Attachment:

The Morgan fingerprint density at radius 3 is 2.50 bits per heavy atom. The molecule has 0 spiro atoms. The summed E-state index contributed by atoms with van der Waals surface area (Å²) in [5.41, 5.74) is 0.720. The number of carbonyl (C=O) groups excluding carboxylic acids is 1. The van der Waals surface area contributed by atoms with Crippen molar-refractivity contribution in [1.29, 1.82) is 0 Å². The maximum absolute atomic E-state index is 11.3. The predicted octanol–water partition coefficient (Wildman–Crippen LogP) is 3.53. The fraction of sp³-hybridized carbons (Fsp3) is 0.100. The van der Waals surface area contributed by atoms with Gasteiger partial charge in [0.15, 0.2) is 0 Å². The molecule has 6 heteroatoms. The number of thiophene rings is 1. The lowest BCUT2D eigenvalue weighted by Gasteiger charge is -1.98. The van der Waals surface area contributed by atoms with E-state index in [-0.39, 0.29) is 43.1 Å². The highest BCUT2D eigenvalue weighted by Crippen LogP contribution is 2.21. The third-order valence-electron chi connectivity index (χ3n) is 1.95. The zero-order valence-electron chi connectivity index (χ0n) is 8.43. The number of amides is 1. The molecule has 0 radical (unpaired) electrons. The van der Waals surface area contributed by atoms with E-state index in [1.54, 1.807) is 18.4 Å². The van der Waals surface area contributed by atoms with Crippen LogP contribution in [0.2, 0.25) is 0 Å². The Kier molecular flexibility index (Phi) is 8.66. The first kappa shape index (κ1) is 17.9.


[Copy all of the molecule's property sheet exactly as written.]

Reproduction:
The Morgan fingerprint density at radius 3 is 2.50 bits per heavy atom. The molecule has 0 spiro atoms. The summed E-state index contributed by atoms with van der Waals surface area (Å²) in [5.41, 5.74) is 0.720. The number of carbonyl (C=O) groups excluding carboxylic acids is 1. The van der Waals surface area contributed by atoms with Crippen molar-refractivity contribution in [1.29, 1.82) is 0 Å². The maximum absolute atomic E-state index is 11.3. The predicted octanol–water partition coefficient (Wildman–Crippen LogP) is 3.53. The fraction of sp³-hybridized carbons (Fsp3) is 0.100. The van der Waals surface area contributed by atoms with Gasteiger partial charge in [0.15, 0.2) is 0 Å². The molecule has 6 heteroatoms. The number of thiophene rings is 1. The lowest BCUT2D eigenvalue weighted by Gasteiger charge is -1.98. The van der Waals surface area contributed by atoms with E-state index in [-0.39, 0.29) is 43.1 Å². The highest BCUT2D eigenvalue weighted by Crippen LogP contribution is 2.21. The third-order valence-electron chi connectivity index (χ3n) is 1.95. The zero-order valence-electron chi connectivity index (χ0n) is 8.43. The number of amides is 1. The molecule has 0 radical (unpaired) electrons. The van der Waals surface area contributed by atoms with E-state index in [1.54, 1.807) is 18.4 Å². The van der Waals surface area contributed by atoms with Crippen LogP contribution in [0.2, 0.25) is 0 Å². The Kier molecular flexibility index (Phi) is 8.66. The first kappa shape index (κ1) is 17.9.